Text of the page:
No one expects the Dutch Inquisition. Spain certainly didn’t. After going up one-nil on a penalty kick (that should not have been awarded due to Costa initiating the contact), Spain had to feel pretty confident. A brilliant header from RVP tied the game at the half.

Early in the second half Arjen Robben was able to split two defenders and drill one home by unexpectedly going to his left. I should note that both of the first two Dutch goals were set up by brilliant long balls to the scoring players, as was the third. The fourth goal was caused by Casillas (the Spanish goalie) making a meal of a back pass.

At that point “Spain’s embarrassment is complete”, or so the commentators thought. What they didn’t foresee was that one more time Arjen Robben would reverse direction and go left with a ball in the box. Casillas was so shocked he was left lying on the ground, leaving an open net that Robben deposited the ball into. 5-1.


Spain's tiebreakers
Spain’s tiebreakers


At this point Spain’s tiebreakers are bollocks. If the Netherlands defeats Australia (more on them shortly), a draw against Chile would leave Spain in a very bad spot. That would mean a Chile-Netherlands draw would advance both participants. The Spain-Chile game is a must-win for Spain, and that will not be easy.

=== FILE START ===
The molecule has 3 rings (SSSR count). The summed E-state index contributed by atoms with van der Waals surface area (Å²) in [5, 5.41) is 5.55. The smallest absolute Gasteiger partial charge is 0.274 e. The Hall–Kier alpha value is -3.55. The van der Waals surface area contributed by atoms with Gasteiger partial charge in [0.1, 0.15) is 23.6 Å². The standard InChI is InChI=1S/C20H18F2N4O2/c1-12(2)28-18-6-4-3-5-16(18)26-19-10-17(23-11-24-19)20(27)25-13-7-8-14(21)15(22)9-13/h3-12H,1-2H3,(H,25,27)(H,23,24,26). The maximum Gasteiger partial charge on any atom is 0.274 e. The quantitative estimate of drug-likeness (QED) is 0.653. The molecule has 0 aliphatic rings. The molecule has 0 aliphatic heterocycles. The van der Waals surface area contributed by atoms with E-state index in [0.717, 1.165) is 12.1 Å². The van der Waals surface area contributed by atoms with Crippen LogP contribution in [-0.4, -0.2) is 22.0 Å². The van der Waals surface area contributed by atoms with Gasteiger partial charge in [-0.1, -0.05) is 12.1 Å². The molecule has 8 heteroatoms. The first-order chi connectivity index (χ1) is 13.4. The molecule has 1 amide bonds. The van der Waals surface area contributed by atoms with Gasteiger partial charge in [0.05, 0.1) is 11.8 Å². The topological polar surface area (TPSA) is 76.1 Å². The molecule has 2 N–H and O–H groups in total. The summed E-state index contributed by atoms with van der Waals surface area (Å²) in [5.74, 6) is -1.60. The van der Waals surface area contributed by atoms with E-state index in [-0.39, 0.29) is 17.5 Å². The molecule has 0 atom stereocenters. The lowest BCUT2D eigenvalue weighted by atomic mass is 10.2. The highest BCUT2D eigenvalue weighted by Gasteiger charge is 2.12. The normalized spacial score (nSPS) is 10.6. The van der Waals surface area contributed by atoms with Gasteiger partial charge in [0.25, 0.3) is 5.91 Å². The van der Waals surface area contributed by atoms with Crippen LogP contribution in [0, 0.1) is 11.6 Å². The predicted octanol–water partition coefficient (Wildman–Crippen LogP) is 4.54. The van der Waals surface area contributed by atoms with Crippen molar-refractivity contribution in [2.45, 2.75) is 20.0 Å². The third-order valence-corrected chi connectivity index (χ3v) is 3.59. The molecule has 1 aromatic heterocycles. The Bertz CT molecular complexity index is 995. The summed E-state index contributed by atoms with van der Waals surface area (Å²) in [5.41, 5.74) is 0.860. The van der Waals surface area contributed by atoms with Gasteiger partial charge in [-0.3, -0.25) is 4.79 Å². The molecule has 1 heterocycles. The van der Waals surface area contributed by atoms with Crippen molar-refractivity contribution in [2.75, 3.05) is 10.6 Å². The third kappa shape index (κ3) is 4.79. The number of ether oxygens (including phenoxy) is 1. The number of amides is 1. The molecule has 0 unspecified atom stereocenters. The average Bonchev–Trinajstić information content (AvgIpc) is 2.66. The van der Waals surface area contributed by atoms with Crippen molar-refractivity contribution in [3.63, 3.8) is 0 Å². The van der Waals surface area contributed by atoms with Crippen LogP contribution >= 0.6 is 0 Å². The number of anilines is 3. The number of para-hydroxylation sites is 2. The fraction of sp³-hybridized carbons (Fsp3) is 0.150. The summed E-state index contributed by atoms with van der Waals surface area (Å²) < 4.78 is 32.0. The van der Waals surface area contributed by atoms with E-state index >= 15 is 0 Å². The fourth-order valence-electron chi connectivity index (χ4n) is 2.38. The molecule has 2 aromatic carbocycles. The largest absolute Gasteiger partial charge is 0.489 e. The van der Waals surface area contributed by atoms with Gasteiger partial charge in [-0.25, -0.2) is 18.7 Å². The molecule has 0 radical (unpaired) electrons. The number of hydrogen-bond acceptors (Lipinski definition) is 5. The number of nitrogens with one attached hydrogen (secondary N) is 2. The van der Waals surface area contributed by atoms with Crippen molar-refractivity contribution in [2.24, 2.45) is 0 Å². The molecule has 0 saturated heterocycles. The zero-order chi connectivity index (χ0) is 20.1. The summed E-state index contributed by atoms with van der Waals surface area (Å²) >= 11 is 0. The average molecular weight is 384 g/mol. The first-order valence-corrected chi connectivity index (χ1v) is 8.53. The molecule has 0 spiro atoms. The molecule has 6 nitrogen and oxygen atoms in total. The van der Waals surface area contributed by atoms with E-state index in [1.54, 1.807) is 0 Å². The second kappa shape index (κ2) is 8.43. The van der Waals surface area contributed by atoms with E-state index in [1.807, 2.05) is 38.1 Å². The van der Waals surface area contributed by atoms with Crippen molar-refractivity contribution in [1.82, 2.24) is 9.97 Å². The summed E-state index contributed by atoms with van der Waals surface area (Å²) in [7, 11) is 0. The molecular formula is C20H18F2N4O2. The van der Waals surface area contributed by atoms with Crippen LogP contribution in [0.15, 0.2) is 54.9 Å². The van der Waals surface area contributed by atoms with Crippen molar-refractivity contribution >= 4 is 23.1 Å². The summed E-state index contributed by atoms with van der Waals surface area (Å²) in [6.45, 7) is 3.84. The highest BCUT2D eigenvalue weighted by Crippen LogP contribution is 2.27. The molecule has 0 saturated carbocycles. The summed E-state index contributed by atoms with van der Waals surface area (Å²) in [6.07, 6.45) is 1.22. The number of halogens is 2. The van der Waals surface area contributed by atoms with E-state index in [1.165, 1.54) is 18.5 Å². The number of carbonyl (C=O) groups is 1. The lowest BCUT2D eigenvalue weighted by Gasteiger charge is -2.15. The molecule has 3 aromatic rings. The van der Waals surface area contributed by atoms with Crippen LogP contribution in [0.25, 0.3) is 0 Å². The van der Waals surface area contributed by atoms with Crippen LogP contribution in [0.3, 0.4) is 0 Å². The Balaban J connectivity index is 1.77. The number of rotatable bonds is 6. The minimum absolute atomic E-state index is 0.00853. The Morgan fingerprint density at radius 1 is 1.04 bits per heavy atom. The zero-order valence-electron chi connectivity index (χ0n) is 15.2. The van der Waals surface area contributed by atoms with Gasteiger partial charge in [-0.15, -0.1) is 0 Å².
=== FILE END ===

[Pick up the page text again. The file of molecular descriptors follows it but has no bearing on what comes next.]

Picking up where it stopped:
Chile is a tough squad, but I must confess I was impressed by Australia’s fighting spirit. After falling behind two-nil in the opening 15 minutes, Australia fought back and scored in the 35th. After that they kept the game close until Chile put it away with a goal in extra time. Australia’s opposition doesn’t get any easier with games against the Netherlands and Spain on deck.

After running out to a 2-1 lead in the first half (all three goals disallowed), Mexico was able to add a third goal in the 61st minute and hold on for a 3-1 (technically one-nil) victory over Cameroon. Brazil is next up for Mexico, but the key game is actually following against Croatia. They’ll need to deny Croatia a victory to ensure they’ll move on to the next round.

So, what did all this mean to Nate Silver? Well, The Dutch and Chilean victories more than offset Cameroon’s defeat, and he now stands tall with a bankroll of $149,917. Very nice work after a mere four games, which, coincidentally is what we have on tap today:

Game 5: Colombia, 3.45%: Risking $5,172 to win $4,707

Game 6: Costa Rica, 9.78%: Risking $15,122 to win $133,075 (Updated)

Game 7: England, 13.62%: Risking $39,185 to win $75,234 (Updated)

Game 8: Ivory Coast, 14.48%: Risking $35,985 to win $59,015 (Updated)

Now, some of you might be asking why the amount wagered on Ivory Coast is less than the amount wagered on England. Others might be asking the more pressing question of why Nate is wagering on England at all! The answer is that I am listing the amounts as if all previous bets were to lose, and then adding to the stakes as positive results come in. As for backing England, I say what a man does with his pounds and pence is his business.